The Teamsters Mess Is Spoiling Labor's Comeback
With his unanimous reelection as AFL-CIO president at the federation's biennial convention in Pittsburgh on Sept. 24, John J. Sweeney should have been riding high. In his first term, Sweeney had made impressive progress in putting organized labor on a comeback path. Unions are making headway in organizing workers. Union voters--and campaign money--were a major force in the 1996 congressional elections. The capper: the Teamsters' August victory over United Parcel Service Inc.
But labor's new day in the sun is suddenly threatened by the shadow of a widening fund-raising scandal at the Teamsters. On Sept. 18, top officials of Teamsters President Ron Carey's election campaign pleaded guilty to illegal fund-raising schemes that involve the Democratic National Committee and officials of President Bill Clinton's and Vice-President Al Gore's reelection teams.
If they implicate Carey, he could be indicted or barred from running in the rematch election recently ordered by court officials. That would make an automatic front-runner out of James P. Hoffa, son of the infamous Teamsters leader. A Hoffa victory would set back Teamster reform and revive memories of unions as hotbeds of corruption, even as the AFL-CIO embarks on a national TV ad campaign to improve labor's image.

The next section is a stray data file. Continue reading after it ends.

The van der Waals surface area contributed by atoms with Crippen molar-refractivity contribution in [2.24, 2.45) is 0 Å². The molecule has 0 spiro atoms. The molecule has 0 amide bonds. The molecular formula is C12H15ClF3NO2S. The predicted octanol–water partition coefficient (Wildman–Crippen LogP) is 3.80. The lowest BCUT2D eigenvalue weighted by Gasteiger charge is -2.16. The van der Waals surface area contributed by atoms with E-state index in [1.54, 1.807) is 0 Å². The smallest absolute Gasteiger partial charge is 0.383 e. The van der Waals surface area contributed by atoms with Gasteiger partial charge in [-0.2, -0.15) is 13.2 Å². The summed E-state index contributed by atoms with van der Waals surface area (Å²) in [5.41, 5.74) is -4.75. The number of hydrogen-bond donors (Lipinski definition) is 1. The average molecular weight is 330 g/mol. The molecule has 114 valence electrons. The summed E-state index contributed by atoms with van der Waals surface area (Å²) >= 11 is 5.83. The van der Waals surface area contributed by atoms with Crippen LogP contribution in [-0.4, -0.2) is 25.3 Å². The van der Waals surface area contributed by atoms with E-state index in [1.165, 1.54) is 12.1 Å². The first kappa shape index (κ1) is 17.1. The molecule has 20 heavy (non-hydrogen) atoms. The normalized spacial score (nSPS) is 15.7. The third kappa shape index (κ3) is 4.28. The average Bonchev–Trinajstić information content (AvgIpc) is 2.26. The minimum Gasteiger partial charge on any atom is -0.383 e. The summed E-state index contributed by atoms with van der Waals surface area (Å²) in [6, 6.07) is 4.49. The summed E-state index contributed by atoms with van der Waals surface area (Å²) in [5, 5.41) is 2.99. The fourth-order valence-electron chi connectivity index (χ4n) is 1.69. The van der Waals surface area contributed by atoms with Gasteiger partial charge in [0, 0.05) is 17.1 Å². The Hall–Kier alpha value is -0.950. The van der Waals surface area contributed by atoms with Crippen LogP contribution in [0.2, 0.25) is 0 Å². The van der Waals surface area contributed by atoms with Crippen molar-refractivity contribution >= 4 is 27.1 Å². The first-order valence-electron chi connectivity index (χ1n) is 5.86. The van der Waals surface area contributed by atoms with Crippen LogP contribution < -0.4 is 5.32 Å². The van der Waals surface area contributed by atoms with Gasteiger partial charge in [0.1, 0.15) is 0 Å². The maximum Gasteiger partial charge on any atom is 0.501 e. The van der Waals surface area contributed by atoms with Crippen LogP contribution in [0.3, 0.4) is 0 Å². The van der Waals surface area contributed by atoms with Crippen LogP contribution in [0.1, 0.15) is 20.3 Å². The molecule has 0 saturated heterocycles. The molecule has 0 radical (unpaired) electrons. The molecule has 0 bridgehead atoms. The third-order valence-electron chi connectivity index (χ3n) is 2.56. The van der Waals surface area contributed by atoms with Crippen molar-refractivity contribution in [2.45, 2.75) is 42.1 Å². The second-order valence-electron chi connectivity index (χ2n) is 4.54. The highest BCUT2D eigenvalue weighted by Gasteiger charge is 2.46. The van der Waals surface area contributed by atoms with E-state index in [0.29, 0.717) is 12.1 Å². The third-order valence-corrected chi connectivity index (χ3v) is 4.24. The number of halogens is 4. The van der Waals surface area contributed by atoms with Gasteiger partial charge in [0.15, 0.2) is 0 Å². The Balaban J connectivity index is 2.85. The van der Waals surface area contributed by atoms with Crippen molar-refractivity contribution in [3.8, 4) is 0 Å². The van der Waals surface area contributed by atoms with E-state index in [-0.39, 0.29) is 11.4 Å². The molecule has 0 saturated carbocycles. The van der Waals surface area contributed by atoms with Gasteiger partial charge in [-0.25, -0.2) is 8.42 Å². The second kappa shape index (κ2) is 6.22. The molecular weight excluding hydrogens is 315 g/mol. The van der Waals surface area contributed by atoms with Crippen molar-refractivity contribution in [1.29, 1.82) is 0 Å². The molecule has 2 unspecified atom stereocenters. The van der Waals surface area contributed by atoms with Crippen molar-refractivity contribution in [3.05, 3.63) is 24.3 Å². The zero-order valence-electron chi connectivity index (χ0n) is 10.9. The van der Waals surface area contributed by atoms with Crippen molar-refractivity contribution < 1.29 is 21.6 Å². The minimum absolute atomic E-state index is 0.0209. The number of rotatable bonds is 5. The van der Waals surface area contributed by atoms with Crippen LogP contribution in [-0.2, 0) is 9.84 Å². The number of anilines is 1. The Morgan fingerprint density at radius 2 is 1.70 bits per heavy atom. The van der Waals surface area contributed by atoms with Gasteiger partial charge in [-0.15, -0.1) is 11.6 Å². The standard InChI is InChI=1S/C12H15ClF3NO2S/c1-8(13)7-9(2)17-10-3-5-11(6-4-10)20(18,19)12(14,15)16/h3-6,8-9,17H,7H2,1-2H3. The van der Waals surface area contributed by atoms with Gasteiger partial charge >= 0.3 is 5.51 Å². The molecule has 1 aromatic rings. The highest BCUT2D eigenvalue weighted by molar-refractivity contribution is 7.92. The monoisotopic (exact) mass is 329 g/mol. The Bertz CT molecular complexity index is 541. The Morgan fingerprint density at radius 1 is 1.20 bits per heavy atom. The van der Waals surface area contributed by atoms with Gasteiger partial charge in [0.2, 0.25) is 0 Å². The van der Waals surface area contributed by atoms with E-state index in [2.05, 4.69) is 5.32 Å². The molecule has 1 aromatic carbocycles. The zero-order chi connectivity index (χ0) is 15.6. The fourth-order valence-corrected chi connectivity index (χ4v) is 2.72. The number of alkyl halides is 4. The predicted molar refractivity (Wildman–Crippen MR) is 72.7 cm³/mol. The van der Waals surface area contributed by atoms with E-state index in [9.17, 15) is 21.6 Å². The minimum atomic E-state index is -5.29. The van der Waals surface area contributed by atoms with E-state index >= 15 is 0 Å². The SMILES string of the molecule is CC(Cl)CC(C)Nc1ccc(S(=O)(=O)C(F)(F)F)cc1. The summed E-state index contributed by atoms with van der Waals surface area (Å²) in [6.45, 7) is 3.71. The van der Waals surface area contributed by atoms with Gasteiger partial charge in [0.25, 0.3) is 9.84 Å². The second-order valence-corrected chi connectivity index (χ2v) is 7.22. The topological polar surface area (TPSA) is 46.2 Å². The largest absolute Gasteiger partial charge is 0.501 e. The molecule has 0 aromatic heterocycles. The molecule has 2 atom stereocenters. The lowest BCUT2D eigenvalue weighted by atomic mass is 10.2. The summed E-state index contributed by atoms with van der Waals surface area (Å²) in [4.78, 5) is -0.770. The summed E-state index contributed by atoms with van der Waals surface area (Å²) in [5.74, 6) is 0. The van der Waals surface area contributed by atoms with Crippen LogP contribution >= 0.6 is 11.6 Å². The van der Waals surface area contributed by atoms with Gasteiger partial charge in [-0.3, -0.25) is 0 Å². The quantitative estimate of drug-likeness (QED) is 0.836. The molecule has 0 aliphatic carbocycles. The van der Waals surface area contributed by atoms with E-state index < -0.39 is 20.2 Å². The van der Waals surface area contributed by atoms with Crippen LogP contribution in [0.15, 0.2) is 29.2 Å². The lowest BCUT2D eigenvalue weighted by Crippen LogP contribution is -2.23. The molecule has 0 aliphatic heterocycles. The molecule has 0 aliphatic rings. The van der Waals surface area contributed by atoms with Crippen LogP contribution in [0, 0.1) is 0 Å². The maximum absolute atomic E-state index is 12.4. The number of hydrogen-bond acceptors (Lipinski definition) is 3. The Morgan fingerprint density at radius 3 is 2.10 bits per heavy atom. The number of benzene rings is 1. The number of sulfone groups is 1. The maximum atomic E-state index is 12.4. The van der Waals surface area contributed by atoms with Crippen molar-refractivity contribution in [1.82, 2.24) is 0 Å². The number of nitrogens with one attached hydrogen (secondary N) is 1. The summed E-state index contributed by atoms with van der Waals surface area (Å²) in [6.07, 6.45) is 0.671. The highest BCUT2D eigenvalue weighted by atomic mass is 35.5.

The spreading campaign-finance scandal may reach into the AFL-CIO and other unions, too. Prosecutors are looking into whether funds were diverted to Carey's campaign by AFL-CIO Secretary-Treasurer Richard L. Trumka and other unions. Carey denies wrongdoing. The AFL-CIO says an internal review found no evidence of violations by Trumka or other federation officials.
It won't be easy for union leaders to conduct business as usual. Jere Nash, a former Democratic Party political consultant who headed Carey's election campaign last year, told a New York federal judge that he and two colleagues laundered Teamsters dues money through outside liberal groups to help Carey's election. In one case, they asked the Teamsters to get Carey to approve $475,000 for Citizen Action. In exchange, Citizen Action had other donors give money to Carey's election effort.
A VICTIM? Because of the charges, Barbara Zack Quindel, the official who oversaw the '96 Teamsters vote, in August called for a rematch early next year. In a bizarre twist, Quindel quit on Sept. 23 after a Carey campaign aide said Carey had donated money to a political group to which she and her husband belong.
Carey's defense: The union gave money to Citizen Action and other groups in prior years, so he had no reason to suspect that these requests were any different. "If there is a victim here, certainly I am the victim," he asserts.
There's another potential victim: If Carey or Trumka is dragged down, Sweeney's progress in reviving the union movement could be undermined.
Ironically, the campaign-finance revelations come just as the AFL-CIO is launching a two-year television advertising campaign. The image ads, on which the federation plans to spend $20 million a year to produce and run, are aimed at getting Americans to think more positively about labor unions. The ads, however, may be crowded out by reports of the spreading Teamsters scandal.